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Windows Azure

Microsoft Azure : Designing our Sample Application

6/9/2011 5:15:48 PM
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Like any project in real life, we start with the business requirements. At Jupiter Motors, we build custom recreational vehicles (RVs). We've recently opened a new state-of-the-art assembly plant, and implemented a new Enterprise Resource Planning (ERP) solution. Jupiter Motors now wants to build a customer portal to improve our relationship with our customers, and our team is tasked with building this portal.

Project design

All RV sales are handled by independent dealers, who work with our customers and place the customers' orders directly into our ERP system using remote terminals. All orders are reviewed by a production manager, and are approved for production or sent back to the dealer for revision. Once an order has been approved, it should become visible on the portal to the customer.

Assembly begins, and as the process may take several weeks, we want to upload photos of the RV while it's being assembled so that impatient customers can watch the progress. Assembly teams at each stage of the process are responsible for uploading photos as they finish their work.

When the assembly is complete, a driver will deliver the RV to the customer. The customer inspects the RV, and accepts the delivery by signing a tablet PC carried by the driver.

After looking at this summary, we know our customer portal will need the following components:

  • A mechanism to transfer data from our ERP system to the portal.

  • A database on the portal to hold the transferred data.

  • A way to upload and store photographs of the RV.

  • User interface for the customers to view their RV.

  • Ability to print copies of their order.

  • Some way to make sure only customers can log in to the portal.

  • A way to make sure the customers can see only their vehicle and order details.

  • Serve as an intermediary between customer acceptances and the ERP system. Delivery drivers will update the order in our portal when a customer accepts delivery, and a process in the ERP system will retrieve acceptances and update the ERP system.

  • A debug mode, where we can trace events in case there are issues.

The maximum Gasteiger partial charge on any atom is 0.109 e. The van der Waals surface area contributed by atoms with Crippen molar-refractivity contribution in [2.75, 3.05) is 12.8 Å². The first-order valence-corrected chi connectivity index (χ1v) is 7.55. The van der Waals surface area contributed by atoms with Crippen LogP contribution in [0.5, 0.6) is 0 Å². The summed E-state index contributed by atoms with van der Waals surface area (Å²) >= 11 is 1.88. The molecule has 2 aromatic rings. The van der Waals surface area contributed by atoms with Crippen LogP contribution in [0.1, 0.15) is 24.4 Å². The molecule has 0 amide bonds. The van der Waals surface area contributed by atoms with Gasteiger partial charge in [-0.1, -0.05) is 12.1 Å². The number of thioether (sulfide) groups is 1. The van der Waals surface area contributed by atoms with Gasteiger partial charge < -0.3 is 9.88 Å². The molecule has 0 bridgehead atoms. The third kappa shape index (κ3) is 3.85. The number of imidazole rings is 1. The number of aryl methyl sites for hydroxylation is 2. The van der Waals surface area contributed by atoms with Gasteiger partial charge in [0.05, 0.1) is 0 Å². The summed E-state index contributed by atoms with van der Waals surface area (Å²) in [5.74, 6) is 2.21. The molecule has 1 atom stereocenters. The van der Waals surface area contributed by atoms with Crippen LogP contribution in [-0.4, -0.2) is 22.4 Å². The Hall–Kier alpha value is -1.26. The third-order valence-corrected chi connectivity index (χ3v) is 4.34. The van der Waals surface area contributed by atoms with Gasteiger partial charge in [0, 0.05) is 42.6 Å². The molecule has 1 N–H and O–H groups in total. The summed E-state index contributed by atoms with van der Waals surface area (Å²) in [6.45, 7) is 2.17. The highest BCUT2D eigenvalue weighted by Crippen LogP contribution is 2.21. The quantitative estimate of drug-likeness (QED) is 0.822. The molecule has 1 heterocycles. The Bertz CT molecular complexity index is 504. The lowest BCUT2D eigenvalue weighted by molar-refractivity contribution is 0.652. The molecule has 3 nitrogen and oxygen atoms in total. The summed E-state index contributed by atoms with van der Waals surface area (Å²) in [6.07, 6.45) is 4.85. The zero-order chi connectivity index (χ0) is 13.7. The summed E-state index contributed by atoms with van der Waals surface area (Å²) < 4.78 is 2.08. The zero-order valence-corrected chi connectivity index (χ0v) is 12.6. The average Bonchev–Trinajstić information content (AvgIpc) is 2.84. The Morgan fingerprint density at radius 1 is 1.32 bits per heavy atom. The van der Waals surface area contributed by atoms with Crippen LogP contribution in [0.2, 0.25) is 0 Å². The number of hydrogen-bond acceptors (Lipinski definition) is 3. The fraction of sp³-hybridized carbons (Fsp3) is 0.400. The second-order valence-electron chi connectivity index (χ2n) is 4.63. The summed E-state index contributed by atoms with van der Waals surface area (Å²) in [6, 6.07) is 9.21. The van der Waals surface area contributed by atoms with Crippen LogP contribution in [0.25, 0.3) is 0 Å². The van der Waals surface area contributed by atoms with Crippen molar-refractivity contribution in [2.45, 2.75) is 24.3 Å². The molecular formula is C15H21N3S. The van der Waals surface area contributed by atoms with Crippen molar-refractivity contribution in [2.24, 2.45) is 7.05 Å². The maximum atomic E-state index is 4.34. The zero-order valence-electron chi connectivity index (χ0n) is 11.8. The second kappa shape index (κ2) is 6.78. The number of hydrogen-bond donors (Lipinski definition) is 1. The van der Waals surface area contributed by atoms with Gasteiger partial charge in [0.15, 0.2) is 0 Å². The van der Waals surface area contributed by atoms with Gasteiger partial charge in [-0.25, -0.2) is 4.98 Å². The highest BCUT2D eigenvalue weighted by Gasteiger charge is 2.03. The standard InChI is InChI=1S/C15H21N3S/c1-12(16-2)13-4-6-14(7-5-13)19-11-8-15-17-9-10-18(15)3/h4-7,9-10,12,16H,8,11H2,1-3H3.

An overview of the information flow is shown in the next diagram:

Why are we choosing Azure for our portal? Presumably, we want to use Azure for reasons other than it being the "shiny new thing". Some of the reasons we've decided to use Azure are:

  • We're already familiar with Visual Studio, SQL Server, and .NET, so Azure will be familiar to us. Even if we were Java or PHP developers, the Eclipse toolkits and SDKs mean that our skills would still transfer to Azure.

  • In this project, storage and retrieval of photos are a principal component. When compared to storing photos in a SQL Server database or on a file system, Blob hosting is easy to use and cost effective.

  • Photos require a great deal of bandwidth, and Azure has a content delivery network (CDN) we could utilize if necessary.

  • Other companies (for example, Outback a case study can be found at http://www.microsoft.com/caseStudies/Case_Study_Detail.aspx?casestudyid=4000005861) have had great success with Azure social sites. They were able to scale their sites as traffic increased, and could quickly scale to handle traffic spikes.

  • There is talk of adding videos, message boards, and other social features to the site, and the Azure platform helps us add these features in short it helps us plan the future!

  • Azure is a pay-as-you-go platform. Having just invested a great deal into an ERP implementation, management is reluctant to invest in additional hardware and software licenses at this time. The monthly fees fit our revenue structure better.


Integrating application with cloud features

Now it's time to pull this all together, matching our application requirements to the different features of Microsoft Azure. Not every feature of Azure will be used in this project, but as we gain familiarity with Azure, we'll discuss the major features so that we can be prepared for future projects.

Requirement Azure feature Summary
Development environment Development Fabric The Azure SDK includes the Development Fabric, which we will use to develop our application.
Portal data storage SQL Azure An almost feature complete version of SQL Server 2008, SQL Azure will be familiar to us.
Data transfer SSIS SQL Server 2008 R2 supports connections to SQL Azure.
Photo upload Blob storage, Client Library We'll develop a simple Windows Forms Application to upload photos into blobs using a client library, rather than the REST API.
Customer portal UI Web role Our portal will be a custom-built ASP.NET application.